In the second stage, you were suddenly aware of wads of currency that your dad had in his wallet - but they were still perepheral in your Grand Scheme of Things. You were more concerned about the fat wads of bills and useless cards and slips of paper that made your dad's wallet bulge out so humongously that he found it difficult to sit with his wallet in his back pocket.

Maybe it was in that stage that you made that unconscious, infallible and unassailable decision to carry your own wallet - whenever you got one, in the unforeseaable future - in your front pocket.

In the third stage, you suddenly realised there was this phenomenon called pocket money, but that you had never beheld this strange wonder. A wallet was now very much a part of your reality - you even got a couple for some birthdays - but it was still very much empty, and neatly packed up in its wrapping inside the cupboard. To all your entreaties and pleadings, the answer you got was the same: You don't need the money, son. You just ask us for whatever you want, and we'll buy it for you.

Actually, it made some sense... at some 3rd stage level of thinking.

In the fourth stage, you graduated to college, and now, it was very clear that Pocket Money would finally be yours. So, the mildew was dusted of one of those wrapped-up wallets in your cupboard, and you were granted currency. Or... not. You were shown an envelope stuffed with ten-rupee notes in the cupboard, and you were to use those notes everyday for your daily expenses - travel, and some food at college, and maybe, if you saved enough, you could even go and chill out at Coffee Day.

As archaic as the system may sound, I actually did pretty well with it. The freedom involved was actually quite great, and in case I wanted some cassettes or whatever, I could still go to mum/ dad, and they would buy it for me - quite independent of the wad of ten-rupee stack in the cupboard.

In the fifth stage, it was time to say 'hello' to sunny Chennai, and I got my very own super-cupboard - a bank account of my own at ICICI Bank. Thereby began trips to the ATM on Nelly's bike, sometimes free-wheeling, sometimes free-dealing, sometimes chattering with Kunal, sometimes just maintaining silence... It was a carefully budgeted experience, however, and weekly trips to Sweet Chariot, or monthly binges on Cornucopia, had to be well-balanced with idli-vada at Vasanta Bhavan - all in a neat little shoe-string of Rs 4000 per month.

(Actually, not so very shoe-string at all, when you come to think of it!)

But it was a phase - the end of innocence perhaps in these matters. The realisation that money mattered, and managing it right mattered the most. It was the phase that saw you wanting to put money in your spanking new ICICI account yourself - and not your dad, sitting half-way across the country. It was the time when you shed a lot of heart tears and asked yourself a lot of questions, whether you could subsist on a meagre amount, whether you could be happy, and whether or not, money really wasn't at all that funny - but quite, quite important...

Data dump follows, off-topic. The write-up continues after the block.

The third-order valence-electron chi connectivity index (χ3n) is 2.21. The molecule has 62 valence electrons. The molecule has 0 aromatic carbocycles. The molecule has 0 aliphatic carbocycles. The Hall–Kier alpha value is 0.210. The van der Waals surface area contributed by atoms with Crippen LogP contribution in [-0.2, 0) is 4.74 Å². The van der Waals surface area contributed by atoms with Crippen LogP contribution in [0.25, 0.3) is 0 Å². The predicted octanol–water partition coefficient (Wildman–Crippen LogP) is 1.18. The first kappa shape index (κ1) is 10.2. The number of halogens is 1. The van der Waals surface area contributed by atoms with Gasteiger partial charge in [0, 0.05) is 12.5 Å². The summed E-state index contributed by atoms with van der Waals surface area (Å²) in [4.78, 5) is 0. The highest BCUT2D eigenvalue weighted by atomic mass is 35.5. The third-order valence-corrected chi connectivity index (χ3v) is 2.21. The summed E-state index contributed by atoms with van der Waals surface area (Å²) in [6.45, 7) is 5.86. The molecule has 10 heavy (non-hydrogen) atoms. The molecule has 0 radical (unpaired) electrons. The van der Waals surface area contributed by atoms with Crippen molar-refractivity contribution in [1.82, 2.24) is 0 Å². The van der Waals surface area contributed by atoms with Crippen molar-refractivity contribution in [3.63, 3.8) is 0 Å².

In the sixth stage, you found yourself in a strange new city with a strange new job, with a pay packet that delighted you at times, and depressed you at others.

But it was the beginning of responsibility and earning your own life. There was another spanking new ICICI account made in your name, and each time you withdrew money - your money - you smiled inwards at the knowledge that the money left-over in your Chennai account was still untouched and sparkling old. It felt good... as much as to hoard it, as to fritter it away of Rs 250 vodka-sprite combos and Rs 850 Globus shirts. It felt wonderful to tell your mum at night that you went shopping that morning, and you had bought a pair of khaki pants at a steal. It felt wonderful to take your parents out for dinner to a fancy restaurant and quibble over who was going to pay the bill. Of course, your days were now scheduled for the Punjabi-version of Vasanta Bhavan, a-la Gupta da Dhaba and Mitra da Dhaba, and each of those spending binges was balanced with Rs 8 aloo paranthas and Rs 20 thaalis.

It was a phase.

All you need in the seventh stage is a roof over your head, and the hope that that you don't get into any trouble with the mafia for arranging it.

Making sense of Kylie

Suddenly, a lot of Kylie songs make sense to me, as senseless as this may sound. For instance, I'm spinning around, move outta my way... is what she must have thought after sleeping for only four hours one night, and hopping on a long distance bus from Gurgaon to Karol Bagh, if she ever did make that godforsaken trip to Gurgaon in the first place. Nothing personal against Gurgawa - but why, o why, does it have to be so frikkin' far?!

Then, there's the other one - I just can't get you outta my head, na na na.. nanananana.. na na na... whatever. Like you're whizzing past wide country roads on a bike at something rivalling the speed of light, when you spy all these familiar sights - a bus stop where you stood waiting for someone, or a coffee shop meeting that you were late for, or an apartment you always planned on visiting but never had a chance to step in. And when you tell the person who's driving you all the mushy little remembrances that you just can't get out of your head, you feel guiltily conscious that you're acting like a love-sick sap.